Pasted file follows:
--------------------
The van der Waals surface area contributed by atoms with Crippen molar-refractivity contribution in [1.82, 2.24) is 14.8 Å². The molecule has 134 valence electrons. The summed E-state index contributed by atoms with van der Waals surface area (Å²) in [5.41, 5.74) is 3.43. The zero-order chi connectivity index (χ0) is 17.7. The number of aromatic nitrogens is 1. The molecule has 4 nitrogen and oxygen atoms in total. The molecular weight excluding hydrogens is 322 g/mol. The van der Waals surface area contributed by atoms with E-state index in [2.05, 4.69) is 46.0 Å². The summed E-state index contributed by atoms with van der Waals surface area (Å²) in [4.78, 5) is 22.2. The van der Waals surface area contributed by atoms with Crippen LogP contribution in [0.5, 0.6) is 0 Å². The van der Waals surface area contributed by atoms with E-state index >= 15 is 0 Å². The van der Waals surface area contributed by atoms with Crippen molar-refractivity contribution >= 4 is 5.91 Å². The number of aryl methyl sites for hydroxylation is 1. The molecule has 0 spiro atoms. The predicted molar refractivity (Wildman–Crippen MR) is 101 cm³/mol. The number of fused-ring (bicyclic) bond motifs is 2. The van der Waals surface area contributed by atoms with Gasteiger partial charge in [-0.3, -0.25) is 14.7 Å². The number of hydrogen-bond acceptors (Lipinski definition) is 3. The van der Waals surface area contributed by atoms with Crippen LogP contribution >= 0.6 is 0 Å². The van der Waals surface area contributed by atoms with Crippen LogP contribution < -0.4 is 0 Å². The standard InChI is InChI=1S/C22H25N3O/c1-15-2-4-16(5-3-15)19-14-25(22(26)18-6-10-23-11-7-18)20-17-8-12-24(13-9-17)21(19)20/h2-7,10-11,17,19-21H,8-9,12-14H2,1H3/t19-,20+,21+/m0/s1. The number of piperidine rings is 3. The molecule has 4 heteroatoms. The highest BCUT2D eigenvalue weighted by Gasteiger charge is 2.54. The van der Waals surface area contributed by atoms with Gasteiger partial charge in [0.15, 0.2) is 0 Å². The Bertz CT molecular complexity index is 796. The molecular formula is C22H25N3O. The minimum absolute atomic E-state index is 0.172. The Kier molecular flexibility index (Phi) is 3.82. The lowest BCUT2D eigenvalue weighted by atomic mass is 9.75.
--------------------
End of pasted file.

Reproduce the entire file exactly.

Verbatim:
The van der Waals surface area contributed by atoms with Crippen molar-refractivity contribution in [1.82, 2.24) is 14.8 Å². The molecule has 134 valence electrons. The summed E-state index contributed by atoms with van der Waals surface area (Å²) in [5.41, 5.74) is 3.43. The zero-order chi connectivity index (χ0) is 17.7. The number of aromatic nitrogens is 1. The molecule has 4 nitrogen and oxygen atoms in total. The molecular weight excluding hydrogens is 322 g/mol. The van der Waals surface area contributed by atoms with E-state index in [2.05, 4.69) is 46.0 Å². The summed E-state index contributed by atoms with van der Waals surface area (Å²) in [4.78, 5) is 22.2. The van der Waals surface area contributed by atoms with Crippen LogP contribution in [0.5, 0.6) is 0 Å². The van der Waals surface area contributed by atoms with E-state index >= 15 is 0 Å². The van der Waals surface area contributed by atoms with Crippen molar-refractivity contribution >= 4 is 5.91 Å². The number of aryl methyl sites for hydroxylation is 1. The molecule has 0 spiro atoms. The predicted molar refractivity (Wildman–Crippen MR) is 101 cm³/mol. The number of fused-ring (bicyclic) bond motifs is 2. The van der Waals surface area contributed by atoms with Gasteiger partial charge in [-0.3, -0.25) is 14.7 Å². The number of hydrogen-bond acceptors (Lipinski definition) is 3. The van der Waals surface area contributed by atoms with Crippen LogP contribution >= 0.6 is 0 Å². The van der Waals surface area contributed by atoms with Crippen LogP contribution < -0.4 is 0 Å². The standard InChI is InChI=1S/C22H25N3O/c1-15-2-4-16(5-3-15)19-14-25(22(26)18-6-10-23-11-7-18)20-17-8-12-24(13-9-17)21(19)20/h2-7,10-11,17,19-21H,8-9,12-14H2,1H3/t19-,20+,21+/m0/s1. The number of piperidine rings is 3. The molecule has 4 heteroatoms. The highest BCUT2D eigenvalue weighted by Gasteiger charge is 2.54. The van der Waals surface area contributed by atoms with Gasteiger partial charge in [0.15, 0.2) is 0 Å². The Bertz CT molecular complexity index is 796. The molecular formula is C22H25N3O. The minimum absolute atomic E-state index is 0.172. The Kier molecular flexibility index (Phi) is 3.82. The lowest BCUT2D eigenvalue weighted by atomic mass is 9.75.